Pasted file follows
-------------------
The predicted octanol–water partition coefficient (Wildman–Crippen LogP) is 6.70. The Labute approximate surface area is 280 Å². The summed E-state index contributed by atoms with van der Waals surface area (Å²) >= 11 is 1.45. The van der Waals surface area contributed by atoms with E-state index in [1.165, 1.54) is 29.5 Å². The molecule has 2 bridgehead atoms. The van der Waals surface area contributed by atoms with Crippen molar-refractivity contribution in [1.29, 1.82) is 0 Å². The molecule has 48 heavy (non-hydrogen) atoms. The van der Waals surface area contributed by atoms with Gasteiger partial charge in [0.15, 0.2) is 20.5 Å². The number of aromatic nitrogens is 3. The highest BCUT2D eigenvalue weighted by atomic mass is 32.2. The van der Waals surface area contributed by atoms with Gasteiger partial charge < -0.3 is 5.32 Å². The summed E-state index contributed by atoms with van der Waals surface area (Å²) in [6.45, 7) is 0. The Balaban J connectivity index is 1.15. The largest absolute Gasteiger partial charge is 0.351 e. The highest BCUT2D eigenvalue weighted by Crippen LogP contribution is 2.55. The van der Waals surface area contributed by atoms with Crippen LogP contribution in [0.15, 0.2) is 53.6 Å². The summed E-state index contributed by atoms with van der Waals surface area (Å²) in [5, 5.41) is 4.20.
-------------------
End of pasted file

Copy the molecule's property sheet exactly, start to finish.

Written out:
The predicted octanol–water partition coefficient (Wildman–Crippen LogP) is 6.70. The Labute approximate surface area is 280 Å². The summed E-state index contributed by atoms with van der Waals surface area (Å²) >= 11 is 1.45. The van der Waals surface area contributed by atoms with E-state index in [1.165, 1.54) is 29.5 Å². The molecule has 2 bridgehead atoms. The van der Waals surface area contributed by atoms with Crippen molar-refractivity contribution in [1.29, 1.82) is 0 Å². The molecule has 48 heavy (non-hydrogen) atoms. The van der Waals surface area contributed by atoms with Gasteiger partial charge in [0.15, 0.2) is 20.5 Å². The number of aromatic nitrogens is 3. The highest BCUT2D eigenvalue weighted by atomic mass is 32.2. The van der Waals surface area contributed by atoms with Gasteiger partial charge < -0.3 is 5.32 Å². The summed E-state index contributed by atoms with van der Waals surface area (Å²) in [6.45, 7) is 0. The Balaban J connectivity index is 1.15. The largest absolute Gasteiger partial charge is 0.351 e. The highest BCUT2D eigenvalue weighted by Crippen LogP contribution is 2.55. The van der Waals surface area contributed by atoms with Crippen LogP contribution in [0.15, 0.2) is 53.6 Å². The summed E-state index contributed by atoms with van der Waals surface area (Å²) in [5, 5.41) is 4.20.